But the use of the story not only to delight but to instruct and lead has long been a part of human culture.
We can trace it back thousands of years to the days of the shaman around the tribal fire. It was he who recorded the oral history of the tribe, encoding its beliefs, values, and rules in the tales of its great heroes, of its triumphs and tragedies. Storytelling plays a similar role today.
For the leader, storytelling is action oriented—a force for turning dreams into goals and then into results. Second, many people assume that storytelling is somehow in conflict with authenticity. The great storyteller, in this view, is a spinner of yarns that amuse without being rooted in truth.
But great storytelling does not conflict with truth. In the business world and elsewhere, it is always built on the integrity of the story and its teller.
Sailing the beautiful Lesser Sunda chain of Indonesian islands, Indonesia
Hence the emphasis on truth as its touchstone in our dinner symposium. Authenticity, as noted above, is a crucial quality of the storyteller. He must be congruent with his story—his tongue, feet, and wallet must move in the same direction.
The consummate modern shaman knows his own deepest values and reveals them in his story with honesty and candor. Costco could have stuck to the original price and dropped seven extra dollars a pair straight into its own pocket. The same is true of every leader, in business or any other field. Take Barack Obama.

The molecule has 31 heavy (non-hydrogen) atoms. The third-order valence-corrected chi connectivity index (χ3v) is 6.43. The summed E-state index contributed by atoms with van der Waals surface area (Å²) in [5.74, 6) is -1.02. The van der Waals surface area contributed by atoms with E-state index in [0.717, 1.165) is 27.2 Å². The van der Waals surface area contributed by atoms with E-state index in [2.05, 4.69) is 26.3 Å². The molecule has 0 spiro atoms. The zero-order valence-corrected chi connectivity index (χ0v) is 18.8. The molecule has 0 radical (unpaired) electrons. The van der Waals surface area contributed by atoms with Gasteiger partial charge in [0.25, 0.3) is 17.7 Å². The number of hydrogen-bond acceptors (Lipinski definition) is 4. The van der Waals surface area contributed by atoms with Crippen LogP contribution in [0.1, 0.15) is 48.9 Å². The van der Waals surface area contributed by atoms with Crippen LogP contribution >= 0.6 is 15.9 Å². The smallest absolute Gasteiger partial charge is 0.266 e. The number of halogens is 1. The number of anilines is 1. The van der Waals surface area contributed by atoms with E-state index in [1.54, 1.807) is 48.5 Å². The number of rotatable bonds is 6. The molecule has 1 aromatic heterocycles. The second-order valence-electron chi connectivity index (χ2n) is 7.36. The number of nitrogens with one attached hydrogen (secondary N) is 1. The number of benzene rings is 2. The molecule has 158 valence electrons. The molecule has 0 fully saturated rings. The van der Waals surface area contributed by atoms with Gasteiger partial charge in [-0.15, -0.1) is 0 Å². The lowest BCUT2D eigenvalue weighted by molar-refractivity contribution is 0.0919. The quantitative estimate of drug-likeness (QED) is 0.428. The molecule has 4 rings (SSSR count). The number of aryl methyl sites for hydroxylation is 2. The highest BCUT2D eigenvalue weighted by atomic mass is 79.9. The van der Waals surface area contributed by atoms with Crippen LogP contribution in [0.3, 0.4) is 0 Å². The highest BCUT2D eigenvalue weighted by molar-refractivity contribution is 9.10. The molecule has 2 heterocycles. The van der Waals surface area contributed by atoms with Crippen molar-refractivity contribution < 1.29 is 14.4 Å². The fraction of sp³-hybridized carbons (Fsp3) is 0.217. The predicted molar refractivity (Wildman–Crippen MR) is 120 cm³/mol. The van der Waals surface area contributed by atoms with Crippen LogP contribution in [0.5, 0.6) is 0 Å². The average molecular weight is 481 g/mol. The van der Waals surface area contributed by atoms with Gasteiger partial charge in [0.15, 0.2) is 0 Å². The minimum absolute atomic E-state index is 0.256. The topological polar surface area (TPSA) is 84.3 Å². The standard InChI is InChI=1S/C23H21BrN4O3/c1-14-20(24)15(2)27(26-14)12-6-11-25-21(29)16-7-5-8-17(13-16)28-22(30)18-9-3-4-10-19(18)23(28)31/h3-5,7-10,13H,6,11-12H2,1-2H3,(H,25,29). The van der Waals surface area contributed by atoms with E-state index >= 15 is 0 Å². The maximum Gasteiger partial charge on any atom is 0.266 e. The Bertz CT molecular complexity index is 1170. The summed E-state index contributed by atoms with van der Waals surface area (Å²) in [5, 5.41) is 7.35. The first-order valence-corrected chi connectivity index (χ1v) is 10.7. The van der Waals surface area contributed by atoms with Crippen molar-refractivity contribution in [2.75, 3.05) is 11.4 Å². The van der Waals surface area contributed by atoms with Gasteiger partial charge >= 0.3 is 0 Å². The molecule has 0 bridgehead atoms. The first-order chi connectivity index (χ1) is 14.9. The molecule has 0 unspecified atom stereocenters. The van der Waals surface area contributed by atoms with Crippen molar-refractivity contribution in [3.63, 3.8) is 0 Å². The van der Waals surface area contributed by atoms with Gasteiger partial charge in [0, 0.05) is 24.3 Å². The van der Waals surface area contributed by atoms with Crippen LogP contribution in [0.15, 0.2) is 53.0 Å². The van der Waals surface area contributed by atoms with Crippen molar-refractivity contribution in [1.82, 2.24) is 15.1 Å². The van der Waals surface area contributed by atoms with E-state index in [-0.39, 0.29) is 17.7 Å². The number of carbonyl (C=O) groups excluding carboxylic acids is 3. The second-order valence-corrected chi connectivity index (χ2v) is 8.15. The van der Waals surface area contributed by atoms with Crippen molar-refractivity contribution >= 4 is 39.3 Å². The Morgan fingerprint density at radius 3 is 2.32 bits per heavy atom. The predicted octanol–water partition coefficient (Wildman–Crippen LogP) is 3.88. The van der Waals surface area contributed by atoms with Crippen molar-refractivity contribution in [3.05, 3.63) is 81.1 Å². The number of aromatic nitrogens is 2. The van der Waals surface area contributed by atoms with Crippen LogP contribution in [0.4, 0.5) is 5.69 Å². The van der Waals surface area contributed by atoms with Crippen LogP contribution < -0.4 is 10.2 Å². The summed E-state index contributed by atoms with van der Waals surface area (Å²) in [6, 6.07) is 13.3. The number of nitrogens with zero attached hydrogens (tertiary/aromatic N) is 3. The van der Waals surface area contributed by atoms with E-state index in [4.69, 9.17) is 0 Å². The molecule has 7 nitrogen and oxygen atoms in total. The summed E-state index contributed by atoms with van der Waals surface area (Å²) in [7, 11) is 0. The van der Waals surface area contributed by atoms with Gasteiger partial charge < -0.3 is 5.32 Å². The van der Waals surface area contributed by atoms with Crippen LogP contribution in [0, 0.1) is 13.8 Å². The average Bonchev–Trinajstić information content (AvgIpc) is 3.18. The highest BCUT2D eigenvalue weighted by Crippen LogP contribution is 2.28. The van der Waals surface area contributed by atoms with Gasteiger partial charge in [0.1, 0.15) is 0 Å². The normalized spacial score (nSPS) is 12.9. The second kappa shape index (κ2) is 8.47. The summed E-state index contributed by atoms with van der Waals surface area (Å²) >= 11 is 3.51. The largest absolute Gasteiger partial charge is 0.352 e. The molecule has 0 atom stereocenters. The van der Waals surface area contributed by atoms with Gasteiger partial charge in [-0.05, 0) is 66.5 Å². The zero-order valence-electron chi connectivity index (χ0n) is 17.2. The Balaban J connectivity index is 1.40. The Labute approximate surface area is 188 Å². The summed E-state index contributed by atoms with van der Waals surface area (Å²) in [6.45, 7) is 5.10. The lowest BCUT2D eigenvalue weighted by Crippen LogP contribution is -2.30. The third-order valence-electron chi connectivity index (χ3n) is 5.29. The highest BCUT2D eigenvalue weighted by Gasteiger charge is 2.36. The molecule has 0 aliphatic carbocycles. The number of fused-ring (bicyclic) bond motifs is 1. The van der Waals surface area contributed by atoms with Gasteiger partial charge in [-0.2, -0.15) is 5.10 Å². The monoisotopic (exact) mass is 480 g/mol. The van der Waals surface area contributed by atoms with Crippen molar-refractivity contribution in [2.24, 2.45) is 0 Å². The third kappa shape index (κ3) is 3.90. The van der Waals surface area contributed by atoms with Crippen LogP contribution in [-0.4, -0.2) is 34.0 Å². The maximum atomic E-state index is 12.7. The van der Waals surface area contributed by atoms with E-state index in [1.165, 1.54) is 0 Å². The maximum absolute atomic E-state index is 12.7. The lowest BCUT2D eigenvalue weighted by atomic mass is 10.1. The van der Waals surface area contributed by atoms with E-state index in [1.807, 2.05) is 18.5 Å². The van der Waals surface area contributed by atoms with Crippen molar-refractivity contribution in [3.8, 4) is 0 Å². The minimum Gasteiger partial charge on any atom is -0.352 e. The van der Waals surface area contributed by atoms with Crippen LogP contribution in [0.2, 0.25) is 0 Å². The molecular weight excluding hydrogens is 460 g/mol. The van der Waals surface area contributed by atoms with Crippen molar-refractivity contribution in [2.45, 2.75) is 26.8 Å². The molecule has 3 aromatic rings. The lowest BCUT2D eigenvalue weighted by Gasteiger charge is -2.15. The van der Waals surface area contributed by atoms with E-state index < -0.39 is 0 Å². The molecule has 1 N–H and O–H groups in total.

His story is all about who he is. And everything about him is part of it, down to his physical presence: the eye contact, the hand on the shoulder, the sound of his voice. Being true to yourself also involves showing and sharing emotion. Because it often requires being vulnerable—a challenge for many leaders, managers, salespeople, and entrepreneurs. By willingly exposing anxieties, fears, and shortcomings, the storyteller allows the audience to identify with her and therefore brings listeners to a place of understanding and catharsis, and ultimately spurs action.
Here is the challenge for the business storyteller: He must enter the hearts of his listeners, where their emotions live, even as the information he seeks to convey rents space in their brains. Our minds are relatively open, but we guard our hearts with zeal, knowing their power to move us. To reach it, the visionary manager crafting his story must first display his own open heart.
Listeners give the storyteller their time, with the understanding that he will spend it wisely for them. To meet the terms of this contract—and ideally even over deliver on it—the great storyteller takes time to understand what his listeners know about, care about, and want to hear. Then he crafts the essential elements of the story so that they elegantly resonate with those needs, starting where the listeners are and bringing them along on a satisfying emotional journey. This journey, resulting in an altered psychological state on the part of the listener, is the essence of storytelling.